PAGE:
He made an immediate impact in 2019 and 2020, in which he hit a 134 wRC+ and accumulated 2.2 fWAR over just 200 plate appearances. Over the next two seasons, he put together two mostly-healthy campaigns and continued to excel behind the plate while his bat regressed a bit, earning a 113 wRC+, good for 8.4 fWAR because of his superlative defense.
However, beginning in the second half of 2022, he began to flash All-Star potential. Over the last few months of last season’s campaign, he compiled a .811 OPS and raised his walk rate while lowering his strikeout rate, powering his best ever season that he ended as a 5 WAR player.
Here’s the thing about being a major-league catcher: you don’t always have to be an above-average hitter. In a world before robot umpires take over and pitchers have an ever-evolving mix of electric stuff, catcher defense is crucial.
In fact, plenty of winning teams prioritize catcher defense over offense. The Houston Astros, who won the 2022 World Series, gave most of their catcher plate appearances to Martín Maldonado, who owns a career 72 wRC+ (despite the 2022 Silver Slugger award nomination).
If you can even hit a little bit as a catcher and maintain elite defense, you’re going to be one of the better players at that position in the league. Murphy has already established himself as one of those guys: he barrels the ball more than Will Smith and has accumulated more framing runs than J.T. Realmuto. That’s an excellent combination.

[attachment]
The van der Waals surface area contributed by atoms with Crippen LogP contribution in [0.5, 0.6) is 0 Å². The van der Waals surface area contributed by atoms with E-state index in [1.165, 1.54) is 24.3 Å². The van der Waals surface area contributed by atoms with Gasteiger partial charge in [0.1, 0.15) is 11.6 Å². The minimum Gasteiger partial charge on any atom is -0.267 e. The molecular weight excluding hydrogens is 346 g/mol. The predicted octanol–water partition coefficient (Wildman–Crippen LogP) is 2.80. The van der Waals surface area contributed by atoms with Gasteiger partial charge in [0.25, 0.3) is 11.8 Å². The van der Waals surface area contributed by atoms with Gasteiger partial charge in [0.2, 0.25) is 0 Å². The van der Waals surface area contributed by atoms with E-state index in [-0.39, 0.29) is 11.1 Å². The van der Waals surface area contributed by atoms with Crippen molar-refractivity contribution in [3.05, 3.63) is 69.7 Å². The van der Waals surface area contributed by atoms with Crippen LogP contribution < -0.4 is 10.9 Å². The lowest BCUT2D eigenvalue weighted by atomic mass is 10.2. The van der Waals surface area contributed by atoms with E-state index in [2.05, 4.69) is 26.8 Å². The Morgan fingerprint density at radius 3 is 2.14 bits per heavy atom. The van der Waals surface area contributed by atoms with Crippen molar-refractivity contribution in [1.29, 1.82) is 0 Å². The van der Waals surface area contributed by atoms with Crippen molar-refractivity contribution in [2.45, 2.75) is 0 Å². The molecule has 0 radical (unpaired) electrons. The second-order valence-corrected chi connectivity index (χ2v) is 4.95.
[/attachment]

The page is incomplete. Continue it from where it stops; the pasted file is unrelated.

Before we get to the adjustments that have led Murphy to his stellar 2023 start, it’s important to touch on just how elite his defense is. Since Statcast has recently made more catching defensive statistics public, we can more easily quantify the skills that have always popped out when you’re watching catchers.
Currently, Murphy leads the league in catcher defensive runs above average, a statistic that’s supported by his all-around proficiency. He blocks the ball more than average, helps out his pitcher with fantastic framing, and cuts down runners with ease. It’s a potent, athletic skillset that made Atlanta comfortable with unseating Travis d’Arnaud, already one of the better catchers in the league, from his everyday starting role.